The Supreme Court's 5-4 decision to repeal a restrictive Louisiana law is far from the final struggle of the anti-abortionists in their struggle to overthrow Roe v. Calf.
The Louisiana Act 620, sponsored by an anti-abortion democrat, was passed in 2014. State senator Katrina Jackson claimed that the requirement that abortion providers in hospitals must have regulatory rights within 30 miles of their clinic would protect women. Opponents of the law said, however, that the restriction would only leave one abortion provider in a clinic in a state with more than 4.5 million residents.
"In this case, it wasn't about decriminalizing abortion or overthrowing Roe vs. Wade. I have a way of looking at that," said Jackson. "But I also know that as a woman and as a legislator, it is my responsibility to ensure that if a woman chooses to have an abortion while Roe vs. Wade is still the law, she makes certain decisions."
The Supreme Court case, June Medical Services LLC v. Russo, was almost identical to a Texas case that the court repressed in 2016. In Whole Woman & # 39; s Health v. Hellerstedt, it found that a state's compulsory approval does not promote women's health and imposes an undue burden on women who seek abortion. The Louisiana legislature, with the help of the anti-abortion organization Americans United for Life, followed the law and claimed the facts were drastically different than in Texas.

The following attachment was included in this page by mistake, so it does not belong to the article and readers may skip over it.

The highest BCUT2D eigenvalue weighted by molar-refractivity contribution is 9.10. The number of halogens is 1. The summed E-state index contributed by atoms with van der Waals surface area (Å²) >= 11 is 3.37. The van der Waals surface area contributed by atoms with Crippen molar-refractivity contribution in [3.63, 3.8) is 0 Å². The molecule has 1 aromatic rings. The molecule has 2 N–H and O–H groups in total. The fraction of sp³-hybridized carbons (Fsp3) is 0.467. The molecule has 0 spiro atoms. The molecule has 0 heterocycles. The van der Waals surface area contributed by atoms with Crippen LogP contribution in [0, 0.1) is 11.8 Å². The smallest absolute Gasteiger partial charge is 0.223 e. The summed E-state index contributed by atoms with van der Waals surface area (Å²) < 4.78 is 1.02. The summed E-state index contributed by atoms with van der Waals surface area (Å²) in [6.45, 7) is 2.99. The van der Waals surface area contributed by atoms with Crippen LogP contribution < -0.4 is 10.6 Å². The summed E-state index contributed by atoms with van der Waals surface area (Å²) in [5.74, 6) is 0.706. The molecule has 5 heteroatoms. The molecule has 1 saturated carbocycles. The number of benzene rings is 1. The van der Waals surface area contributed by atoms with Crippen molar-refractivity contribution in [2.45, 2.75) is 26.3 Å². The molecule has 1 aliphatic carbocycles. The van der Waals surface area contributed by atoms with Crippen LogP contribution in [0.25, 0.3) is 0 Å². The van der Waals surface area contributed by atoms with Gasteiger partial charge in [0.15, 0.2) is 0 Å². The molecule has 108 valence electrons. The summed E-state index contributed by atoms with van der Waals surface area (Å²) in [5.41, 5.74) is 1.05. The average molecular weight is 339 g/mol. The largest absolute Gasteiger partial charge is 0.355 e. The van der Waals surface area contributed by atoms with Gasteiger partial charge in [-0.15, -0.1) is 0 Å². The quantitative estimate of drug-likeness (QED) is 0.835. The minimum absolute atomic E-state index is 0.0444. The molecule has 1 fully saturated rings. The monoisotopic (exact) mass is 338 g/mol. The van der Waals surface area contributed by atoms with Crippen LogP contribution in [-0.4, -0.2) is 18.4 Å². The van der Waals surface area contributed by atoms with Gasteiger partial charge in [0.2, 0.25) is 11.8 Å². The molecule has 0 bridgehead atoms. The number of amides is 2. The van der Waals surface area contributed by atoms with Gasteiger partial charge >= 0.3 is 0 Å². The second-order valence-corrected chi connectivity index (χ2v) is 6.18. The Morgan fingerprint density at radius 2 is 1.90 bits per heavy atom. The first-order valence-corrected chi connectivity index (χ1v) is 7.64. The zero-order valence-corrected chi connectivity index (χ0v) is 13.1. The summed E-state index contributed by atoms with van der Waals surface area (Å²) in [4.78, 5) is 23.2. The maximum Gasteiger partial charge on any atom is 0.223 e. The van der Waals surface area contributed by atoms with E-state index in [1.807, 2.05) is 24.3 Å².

"If something had happened to me, you'd better believe that I would have been able to go straight to an operation for an operation so that I could get anyone if my uterus had been perforated, if my intestines had been perforated." to save my life, "said Catherine Glenn Foster, President and CEO of Americans United for Life. "Women deserve it."
In an Amicus letter against Act 620, leading medical associations wrote that abortions are extremely safe and rarely require hospitalization. They argued that continuity of care between clinics and hospitals is achieved through emergency protocols and communication, not through outpatients who have hospital admission rights, the plaintiff found in the Texas and Louisiana cases.
"Louisiana says many of its abortion restrictions affect the protection of women and children, but we know that this is not the case because Louisiana has one of the worst maternal mortality rates in the country," said Julie Rikelman, senior lawyer at the Center for Reproductive Rights. "It has one of the worst indicators of child health in the country, so instead of actually legislating and introducing policies to protect women and children, they're just trying to take away people's decisions."
The Supreme Court decision of Monday is an asset to abortion rights groups. However, the 5-4 verdict, in which Chief Justice John Roberts sided with the court's liberals and rejected the newly appointed conservative judges Brett Kavanaugh and Neil Gorsuch, could be a sign of deeper polarization and an impending lawsuit.
"Anyone who reads this and believes that abortion rights are now safe simply wasn't paying attention," said Mary Ziegler, an abortion law expert at Florida State University College of Law.